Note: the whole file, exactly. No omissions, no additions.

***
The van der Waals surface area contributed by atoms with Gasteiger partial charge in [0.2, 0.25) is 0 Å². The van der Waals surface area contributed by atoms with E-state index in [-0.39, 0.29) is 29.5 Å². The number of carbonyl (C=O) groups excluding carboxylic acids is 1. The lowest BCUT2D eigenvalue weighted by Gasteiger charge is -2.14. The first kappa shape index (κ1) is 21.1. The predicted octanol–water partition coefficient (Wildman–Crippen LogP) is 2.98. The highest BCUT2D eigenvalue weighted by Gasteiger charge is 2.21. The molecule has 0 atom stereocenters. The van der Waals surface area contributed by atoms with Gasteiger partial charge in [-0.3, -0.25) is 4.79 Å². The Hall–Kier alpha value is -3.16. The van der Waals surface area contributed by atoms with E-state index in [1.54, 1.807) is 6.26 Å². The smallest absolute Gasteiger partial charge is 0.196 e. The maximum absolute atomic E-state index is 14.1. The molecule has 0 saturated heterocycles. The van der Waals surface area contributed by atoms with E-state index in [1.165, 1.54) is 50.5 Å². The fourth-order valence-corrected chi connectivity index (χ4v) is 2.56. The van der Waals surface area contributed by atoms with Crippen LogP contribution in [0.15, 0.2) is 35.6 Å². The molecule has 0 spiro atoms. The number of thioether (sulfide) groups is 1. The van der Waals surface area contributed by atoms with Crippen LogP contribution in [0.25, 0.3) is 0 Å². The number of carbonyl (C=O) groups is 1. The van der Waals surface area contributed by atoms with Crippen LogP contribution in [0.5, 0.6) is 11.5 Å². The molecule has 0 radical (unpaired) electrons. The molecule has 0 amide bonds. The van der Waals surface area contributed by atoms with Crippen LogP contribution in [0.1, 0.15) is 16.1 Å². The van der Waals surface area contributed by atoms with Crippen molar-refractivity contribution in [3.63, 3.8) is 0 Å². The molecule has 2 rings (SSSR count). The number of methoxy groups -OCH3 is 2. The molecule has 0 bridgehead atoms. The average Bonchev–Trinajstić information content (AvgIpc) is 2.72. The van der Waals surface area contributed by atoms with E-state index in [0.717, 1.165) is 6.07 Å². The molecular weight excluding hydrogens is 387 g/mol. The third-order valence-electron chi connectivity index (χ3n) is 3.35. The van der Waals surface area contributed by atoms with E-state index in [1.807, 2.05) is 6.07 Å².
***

The van der Waals surface area contributed by atoms with Gasteiger partial charge in [0.2, 0.25) is 0 Å². The van der Waals surface area contributed by atoms with E-state index in [-0.39, 0.29) is 29.5 Å². The number of carbonyl (C=O) groups excluding carboxylic acids is 1. The lowest BCUT2D eigenvalue weighted by Gasteiger charge is -2.14. The first kappa shape index (κ1) is 21.1. The predicted octanol–water partition coefficient (Wildman–Crippen LogP) is 2.98. The highest BCUT2D eigenvalue weighted by Gasteiger charge is 2.21. The molecule has 0 atom stereocenters. The van der Waals surface area contributed by atoms with Gasteiger partial charge in [-0.3, -0.25) is 4.79 Å². The Hall–Kier alpha value is -3.16. The van der Waals surface area contributed by atoms with E-state index in [1.54, 1.807) is 6.26 Å². The smallest absolute Gasteiger partial charge is 0.196 e. The maximum absolute atomic E-state index is 14.1. The molecule has 0 saturated heterocycles. The van der Waals surface area contributed by atoms with E-state index in [1.165, 1.54) is 50.5 Å². The fourth-order valence-corrected chi connectivity index (χ4v) is 2.56. The van der Waals surface area contributed by atoms with Crippen LogP contribution in [0.15, 0.2) is 35.6 Å². The molecule has 0 spiro atoms. The number of thioether (sulfide) groups is 1. The van der Waals surface area contributed by atoms with Crippen LogP contribution in [0.25, 0.3) is 0 Å². The number of carbonyl (C=O) groups is 1. The van der Waals surface area contributed by atoms with Crippen LogP contribution in [0.5, 0.6) is 11.5 Å². The molecule has 0 radical (unpaired) electrons. The molecule has 0 amide bonds. The van der Waals surface area contributed by atoms with Crippen LogP contribution in [0.1, 0.15) is 16.1 Å². The van der Waals surface area contributed by atoms with Crippen molar-refractivity contribution in [3.63, 3.8) is 0 Å². The molecule has 2 rings (SSSR count). The number of methoxy groups -OCH3 is 2. The molecule has 0 bridgehead atoms. The average Bonchev–Trinajstić information content (AvgIpc) is 2.72. The van der Waals surface area contributed by atoms with E-state index in [0.717, 1.165) is 6.07 Å². The molecular weight excluding hydrogens is 387 g/mol. The third-order valence-electron chi connectivity index (χ3n) is 3.35. The van der Waals surface area contributed by atoms with E-state index in [1.807, 2.05) is 6.07 Å².